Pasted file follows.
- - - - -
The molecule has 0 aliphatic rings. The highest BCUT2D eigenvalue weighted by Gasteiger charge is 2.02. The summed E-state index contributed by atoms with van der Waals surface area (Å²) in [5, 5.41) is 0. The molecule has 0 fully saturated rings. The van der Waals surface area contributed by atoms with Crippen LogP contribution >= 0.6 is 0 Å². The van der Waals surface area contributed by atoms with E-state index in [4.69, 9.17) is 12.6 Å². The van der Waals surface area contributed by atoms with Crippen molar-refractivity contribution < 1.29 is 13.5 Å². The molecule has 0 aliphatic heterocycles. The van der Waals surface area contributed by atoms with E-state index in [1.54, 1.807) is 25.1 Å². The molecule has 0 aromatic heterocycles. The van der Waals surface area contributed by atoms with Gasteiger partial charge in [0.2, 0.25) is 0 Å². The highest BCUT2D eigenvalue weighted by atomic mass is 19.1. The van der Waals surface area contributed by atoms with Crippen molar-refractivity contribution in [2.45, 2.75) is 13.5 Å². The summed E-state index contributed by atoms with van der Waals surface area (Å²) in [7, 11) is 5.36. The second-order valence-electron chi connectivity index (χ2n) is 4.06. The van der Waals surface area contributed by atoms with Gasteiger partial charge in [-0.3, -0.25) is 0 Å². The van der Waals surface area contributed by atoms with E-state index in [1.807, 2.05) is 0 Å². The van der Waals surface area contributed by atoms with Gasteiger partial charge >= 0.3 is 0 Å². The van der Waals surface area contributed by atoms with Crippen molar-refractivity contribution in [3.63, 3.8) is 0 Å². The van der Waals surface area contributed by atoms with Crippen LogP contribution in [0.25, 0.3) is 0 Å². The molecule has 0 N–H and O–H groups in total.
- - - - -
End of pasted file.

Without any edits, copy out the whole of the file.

The molecule has 0 aliphatic rings. The highest BCUT2D eigenvalue weighted by Gasteiger charge is 2.02. The summed E-state index contributed by atoms with van der Waals surface area (Å²) in [5, 5.41) is 0. The molecule has 0 fully saturated rings. The van der Waals surface area contributed by atoms with Crippen LogP contribution >= 0.6 is 0 Å². The van der Waals surface area contributed by atoms with E-state index in [4.69, 9.17) is 12.6 Å². The van der Waals surface area contributed by atoms with Crippen molar-refractivity contribution < 1.29 is 13.5 Å². The molecule has 0 aliphatic heterocycles. The van der Waals surface area contributed by atoms with E-state index in [1.54, 1.807) is 25.1 Å². The molecule has 0 aromatic heterocycles. The van der Waals surface area contributed by atoms with Gasteiger partial charge in [0.2, 0.25) is 0 Å². The highest BCUT2D eigenvalue weighted by atomic mass is 19.1. The van der Waals surface area contributed by atoms with Crippen molar-refractivity contribution in [2.45, 2.75) is 13.5 Å². The summed E-state index contributed by atoms with van der Waals surface area (Å²) in [7, 11) is 5.36. The second-order valence-electron chi connectivity index (χ2n) is 4.06. The van der Waals surface area contributed by atoms with Gasteiger partial charge in [-0.3, -0.25) is 0 Å². The van der Waals surface area contributed by atoms with E-state index in [1.807, 2.05) is 0 Å². The van der Waals surface area contributed by atoms with Gasteiger partial charge >= 0.3 is 0 Å². The van der Waals surface area contributed by atoms with Crippen molar-refractivity contribution in [3.63, 3.8) is 0 Å². The van der Waals surface area contributed by atoms with Crippen LogP contribution in [0.25, 0.3) is 0 Å². The molecule has 0 N–H and O–H groups in total.